grant for U F's Center of Excellence for Regenerative Health Biotechnology, one of three
university centers statewide funded under the Florida Technology Development Act.
Located at the university's research park near Gainesville, the center's research
and education wing is completed and construction is under way on its state-of-the-art
drug manufacturing plant. The plant is key, because it will provide regional companies,
universities and research institutes with commercial drug development services currently
absent from Florida and Southeast or available elsewhere at significant cost.
Drug makers can tap the plant's highly specialized equipment to manufacture
compounds in the comparatively large quantities needed for clinical trials. The result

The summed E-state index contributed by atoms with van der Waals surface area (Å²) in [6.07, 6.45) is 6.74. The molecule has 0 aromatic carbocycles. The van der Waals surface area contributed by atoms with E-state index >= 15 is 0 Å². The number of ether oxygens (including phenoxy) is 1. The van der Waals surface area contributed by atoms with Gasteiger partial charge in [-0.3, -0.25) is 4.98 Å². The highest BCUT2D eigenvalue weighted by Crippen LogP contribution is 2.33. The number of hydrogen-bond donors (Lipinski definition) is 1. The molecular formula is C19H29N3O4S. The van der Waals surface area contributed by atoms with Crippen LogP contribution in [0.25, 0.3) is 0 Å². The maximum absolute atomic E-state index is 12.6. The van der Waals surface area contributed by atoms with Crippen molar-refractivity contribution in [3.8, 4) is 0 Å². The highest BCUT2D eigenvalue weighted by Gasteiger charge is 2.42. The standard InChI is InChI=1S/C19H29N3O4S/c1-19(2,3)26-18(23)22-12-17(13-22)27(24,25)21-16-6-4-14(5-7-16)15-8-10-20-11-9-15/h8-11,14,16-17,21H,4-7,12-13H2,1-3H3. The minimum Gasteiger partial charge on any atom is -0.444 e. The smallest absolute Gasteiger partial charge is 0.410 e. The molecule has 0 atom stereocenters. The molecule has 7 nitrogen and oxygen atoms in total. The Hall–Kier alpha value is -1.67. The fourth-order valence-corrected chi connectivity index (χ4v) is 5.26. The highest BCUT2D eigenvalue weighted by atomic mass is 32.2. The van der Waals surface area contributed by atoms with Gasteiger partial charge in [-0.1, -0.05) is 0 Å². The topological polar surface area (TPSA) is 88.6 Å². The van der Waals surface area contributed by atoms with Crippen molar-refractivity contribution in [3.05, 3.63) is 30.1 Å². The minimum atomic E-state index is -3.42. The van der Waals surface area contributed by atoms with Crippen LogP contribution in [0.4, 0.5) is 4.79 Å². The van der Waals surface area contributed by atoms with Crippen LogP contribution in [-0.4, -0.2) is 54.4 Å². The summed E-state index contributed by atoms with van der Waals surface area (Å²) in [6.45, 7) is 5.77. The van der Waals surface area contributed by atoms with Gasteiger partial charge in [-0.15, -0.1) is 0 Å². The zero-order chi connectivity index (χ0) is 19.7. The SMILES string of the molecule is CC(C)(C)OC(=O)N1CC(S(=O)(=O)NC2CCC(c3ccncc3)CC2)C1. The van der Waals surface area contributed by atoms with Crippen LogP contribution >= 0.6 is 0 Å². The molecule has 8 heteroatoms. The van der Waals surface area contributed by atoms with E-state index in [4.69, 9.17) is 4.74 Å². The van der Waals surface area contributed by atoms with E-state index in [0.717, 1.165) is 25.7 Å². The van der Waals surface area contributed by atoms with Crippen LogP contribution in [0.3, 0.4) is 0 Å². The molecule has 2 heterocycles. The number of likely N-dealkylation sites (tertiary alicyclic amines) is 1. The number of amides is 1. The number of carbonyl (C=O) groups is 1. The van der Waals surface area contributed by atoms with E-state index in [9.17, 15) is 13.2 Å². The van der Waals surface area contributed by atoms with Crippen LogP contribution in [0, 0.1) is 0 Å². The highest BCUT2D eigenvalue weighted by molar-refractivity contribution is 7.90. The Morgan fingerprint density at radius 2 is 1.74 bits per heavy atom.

will not only plug a crack in the region's drug development pipeline, it will also create
crucial infrastructure supporting both small biomedical spinoffs and larger established
companies, contributing to diversified and high-wage job opportunities.
Over the past decade, research awards to the University of Florida have risen
dramatically, propelling the university into the top tier of institutions nationally. This
growth is a tribute to the hard work of our faculty, university research staff and graduate
Florida is a state rich in opportunity and challenges. Its (usually) pleasant climate
and abundant recreation opportunities make the state a destination, temporary or
permanent, for millions of people. But those same plusses also come with risks. The same
factors that shape our semi-tropical climate also make us prone to hurricanes. Many of
our new residents are retirees, with unique needs and health challenges.
As the flagship institution in the state and one of the nation's most comprehensive
universities, the University of Florida is uniquely equipped to address these opportunities